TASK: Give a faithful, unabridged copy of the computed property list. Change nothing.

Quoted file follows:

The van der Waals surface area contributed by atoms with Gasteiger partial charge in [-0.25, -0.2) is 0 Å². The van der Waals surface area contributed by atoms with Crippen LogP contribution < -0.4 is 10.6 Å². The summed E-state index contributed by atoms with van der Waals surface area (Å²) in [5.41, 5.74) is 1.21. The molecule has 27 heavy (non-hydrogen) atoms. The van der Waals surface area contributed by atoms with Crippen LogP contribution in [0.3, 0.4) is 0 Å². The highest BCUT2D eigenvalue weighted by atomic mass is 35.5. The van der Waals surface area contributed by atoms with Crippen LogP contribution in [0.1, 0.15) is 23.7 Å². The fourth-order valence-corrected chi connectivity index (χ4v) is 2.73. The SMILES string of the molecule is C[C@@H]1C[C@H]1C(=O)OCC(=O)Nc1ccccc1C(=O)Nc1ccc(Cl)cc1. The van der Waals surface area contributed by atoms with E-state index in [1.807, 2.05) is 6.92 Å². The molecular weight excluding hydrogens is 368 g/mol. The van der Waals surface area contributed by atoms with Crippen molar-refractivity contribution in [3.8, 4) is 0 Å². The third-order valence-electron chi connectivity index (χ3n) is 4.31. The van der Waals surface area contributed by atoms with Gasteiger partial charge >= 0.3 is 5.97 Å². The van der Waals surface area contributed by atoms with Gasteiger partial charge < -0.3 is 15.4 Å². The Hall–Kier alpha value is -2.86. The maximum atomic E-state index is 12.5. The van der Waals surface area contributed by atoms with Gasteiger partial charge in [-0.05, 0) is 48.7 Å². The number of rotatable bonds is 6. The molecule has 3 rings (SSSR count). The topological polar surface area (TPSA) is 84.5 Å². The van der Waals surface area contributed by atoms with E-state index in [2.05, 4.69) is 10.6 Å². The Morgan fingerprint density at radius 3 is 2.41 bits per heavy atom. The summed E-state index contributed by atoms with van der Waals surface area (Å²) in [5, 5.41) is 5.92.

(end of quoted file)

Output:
The van der Waals surface area contributed by atoms with Gasteiger partial charge in [-0.25, -0.2) is 0 Å². The van der Waals surface area contributed by atoms with Crippen LogP contribution < -0.4 is 10.6 Å². The summed E-state index contributed by atoms with van der Waals surface area (Å²) in [5.41, 5.74) is 1.21. The molecule has 27 heavy (non-hydrogen) atoms. The van der Waals surface area contributed by atoms with Crippen LogP contribution in [0.3, 0.4) is 0 Å². The highest BCUT2D eigenvalue weighted by atomic mass is 35.5. The van der Waals surface area contributed by atoms with Crippen LogP contribution in [0.1, 0.15) is 23.7 Å². The fourth-order valence-corrected chi connectivity index (χ4v) is 2.73. The SMILES string of the molecule is C[C@@H]1C[C@H]1C(=O)OCC(=O)Nc1ccccc1C(=O)Nc1ccc(Cl)cc1. The van der Waals surface area contributed by atoms with E-state index in [1.807, 2.05) is 6.92 Å². The molecular weight excluding hydrogens is 368 g/mol. The van der Waals surface area contributed by atoms with Crippen molar-refractivity contribution in [3.8, 4) is 0 Å². The third-order valence-electron chi connectivity index (χ3n) is 4.31. The van der Waals surface area contributed by atoms with Gasteiger partial charge >= 0.3 is 5.97 Å². The van der Waals surface area contributed by atoms with Gasteiger partial charge < -0.3 is 15.4 Å². The Hall–Kier alpha value is -2.86. The maximum atomic E-state index is 12.5. The van der Waals surface area contributed by atoms with Gasteiger partial charge in [-0.05, 0) is 48.7 Å². The number of rotatable bonds is 6. The molecule has 3 rings (SSSR count). The topological polar surface area (TPSA) is 84.5 Å². The van der Waals surface area contributed by atoms with E-state index in [2.05, 4.69) is 10.6 Å². The Morgan fingerprint density at radius 3 is 2.41 bits per heavy atom. The summed E-state index contributed by atoms with van der Waals surface area (Å²) in [5, 5.41) is 5.92.